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Family Law

Revenge porn – or sexual abuse?

By August 10, 2017No Comments

By Gianna Huesch

The important issue of revenge porn has been making international headlines over the past week thanks to celebrity Robert Kardashian posting revenge porn images of his ex-partner Blac Chyna on his social media sites, broadcast to his audience of more than nine million people.

Chyna has now successfully obtained restraining orders against Kardashian which include forbidding him from posting further material. Her high profile lawyer Lisa Bloom, who has framed this as a major women’s rights issue and firmly stated that “revenge porn is domestic abuse”, is currently exploring further remedies with possible charges to come against Kardashian under California’s revenge porn laws.

Mirroring the situation here in Australia, the US has been trying to criminalise revenge porn at a national level; currently 38 states have specific revenge porn laws. In Australia, there is no national law criminalising the non-consensual distribution of sexual images, though charges are sometimes brought in relation to “using a carriage service to cause offence or to harass or menace another person” under section 474.17 of the Criminal Code.

Around the country, specific revenge porn laws vary across the states and territories, with Victoria, South Australia, Western Australia and now NSW having enacted legislation making revenge porn a criminal offence. For example, NSW’s newly enacted revenge porn laws carry three years jail for recording or distributing intimate images without consent, and also criminalises making threats to do so.

The Crimes Amendment (Intimate Images) Bill also changes the definition of distribution to include not only sharing an image online, but also simply possessing an image without consent.  The offending party must also take action to “remove, retract, recover, delete, or destroy any intimate images recorded or distributed” by them–as difficult as this may be with electronic images that have been liberated onto the internet.

News reports suggest that since October last year, over 350 complaints were made by Australians to the office of the eSafety commissioner. And a RMIT survey of 4000 participants found that 1 in 5 Australians described themselves as victims of revenge porn, with the findings also indicating that certain groups are more heavily impacted:

“More concerning still are how the numbers change for marginalised groups. The survey found the number of victims increased to 1 in 2 for people with disabilities and those who identified as Aboriginal or Torres Strait Islander. Age and sexuality were also factors, with the numbers changing to 1 in 3 for people aged 16 – 19 and people in the LGBTIQ (lesbian, gay, bisexual, transgender, intersex and questioning) community.”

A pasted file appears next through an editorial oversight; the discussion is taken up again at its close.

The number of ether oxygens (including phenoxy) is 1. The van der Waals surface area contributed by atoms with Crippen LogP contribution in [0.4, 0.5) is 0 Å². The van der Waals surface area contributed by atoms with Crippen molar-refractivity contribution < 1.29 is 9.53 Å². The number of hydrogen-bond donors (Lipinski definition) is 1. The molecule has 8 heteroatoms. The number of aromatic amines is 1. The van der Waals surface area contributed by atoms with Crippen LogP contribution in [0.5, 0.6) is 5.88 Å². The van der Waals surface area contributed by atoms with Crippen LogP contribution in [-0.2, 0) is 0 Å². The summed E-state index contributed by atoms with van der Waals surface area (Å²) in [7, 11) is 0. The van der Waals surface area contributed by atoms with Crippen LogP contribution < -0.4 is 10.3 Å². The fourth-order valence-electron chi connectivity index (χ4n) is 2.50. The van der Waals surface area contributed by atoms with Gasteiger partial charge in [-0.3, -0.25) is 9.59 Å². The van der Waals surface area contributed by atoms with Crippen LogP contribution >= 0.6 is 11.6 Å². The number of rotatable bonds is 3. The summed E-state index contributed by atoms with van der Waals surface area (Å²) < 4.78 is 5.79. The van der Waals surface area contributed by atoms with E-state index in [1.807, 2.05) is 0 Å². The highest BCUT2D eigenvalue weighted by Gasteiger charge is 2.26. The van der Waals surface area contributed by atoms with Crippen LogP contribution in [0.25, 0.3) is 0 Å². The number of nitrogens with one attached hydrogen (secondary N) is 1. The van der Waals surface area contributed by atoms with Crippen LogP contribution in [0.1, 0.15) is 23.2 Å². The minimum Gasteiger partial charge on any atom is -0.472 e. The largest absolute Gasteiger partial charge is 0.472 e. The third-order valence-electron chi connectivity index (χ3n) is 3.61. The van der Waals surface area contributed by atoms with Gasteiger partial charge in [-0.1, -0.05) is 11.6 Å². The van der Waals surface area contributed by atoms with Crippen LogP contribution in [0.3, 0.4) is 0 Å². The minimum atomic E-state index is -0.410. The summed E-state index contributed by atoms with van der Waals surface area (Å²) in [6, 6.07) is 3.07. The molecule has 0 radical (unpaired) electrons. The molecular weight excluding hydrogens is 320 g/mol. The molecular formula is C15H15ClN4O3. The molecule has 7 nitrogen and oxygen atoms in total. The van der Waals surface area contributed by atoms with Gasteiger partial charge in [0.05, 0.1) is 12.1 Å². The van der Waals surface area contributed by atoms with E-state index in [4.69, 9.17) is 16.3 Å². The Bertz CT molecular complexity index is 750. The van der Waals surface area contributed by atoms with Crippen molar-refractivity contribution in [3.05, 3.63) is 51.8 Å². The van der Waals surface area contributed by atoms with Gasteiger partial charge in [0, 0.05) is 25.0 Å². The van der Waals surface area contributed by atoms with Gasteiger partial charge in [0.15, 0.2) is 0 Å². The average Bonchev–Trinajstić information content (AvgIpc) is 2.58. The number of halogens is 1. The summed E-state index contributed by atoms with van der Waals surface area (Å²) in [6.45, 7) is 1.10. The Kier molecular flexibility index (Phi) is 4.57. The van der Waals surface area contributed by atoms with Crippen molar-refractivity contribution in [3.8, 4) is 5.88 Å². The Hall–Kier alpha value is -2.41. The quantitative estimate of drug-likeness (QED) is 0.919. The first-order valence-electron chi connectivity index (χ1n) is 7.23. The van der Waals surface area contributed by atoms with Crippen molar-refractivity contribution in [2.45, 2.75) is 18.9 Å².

The RMIT researchers argue the term revenge porn can minimise harm to victims because of the connotations of a link to commercial pornography and because of the focus on the content of the images “rather than on the abusive actions of perpetrators”.

“So-called revenge porn isn’t always about revenge and victims didn’t always produce the material, which is why Dr Nicola Henry of RMIT finds the term ‘image-based sexual abuse’ more fitting.”

Australia’s eSafety Commissioner uses the term “image-based abuse” and defines it as “when intimate or sexual photos or videos are shared online without consent, either to humiliate or shame someone, or for the ‘entertainment’ of others”.  Images may have been legally obtained during a relationship and shared after a relationship breakdown, or they may be stolen or hacked from another person’s devices or cloud accounts.

For those affected, the harm suffered can be extremely serious. According to the RMIT study:

“We found that victims of image-based sexual abuse experienced high levels of psychological distress, consistent with a diagnosis of moderate to severe depression or an anxiety disorder”.

Aside from psychological repercussions, revenge porn can also negatively impact on victims’ professional lives. For example, one ex-wife lost her job working with children because her ex-husband had shared intimate images to a porn site and her employer became aware of those images.

If you or a loved one is caught up in revenge porn – whether as a perpetrator or a victim – please do not hesitate to contact Cristina Huesch or one of our other experienced solicitors here at Alliance Family Law on (02) 6223 2400 to discuss the issue and how we may be able to help.

Read Australia’s eSafety Commissioner’s information sheet here: https://esafety.gov.au/esafety-information/esafety-issues/image-based-abuse.

Read about the RMIT study: http://particle.scitech.org.au/tech/more-than-revenge-image-based-sexual-abuse-in-australia/

Read about the NSW laws: http://www.elle.com.au/news/revenge-porn-finally-illegal-in-australia-13589)

Read about the Kardashian case: https://www.wired.com/story/rob-kardashian-blac-chyna-revenge-porn/

Please note our blogs are not legal advice. For information on how to obtain the correct legal advice, please contact Alliance.

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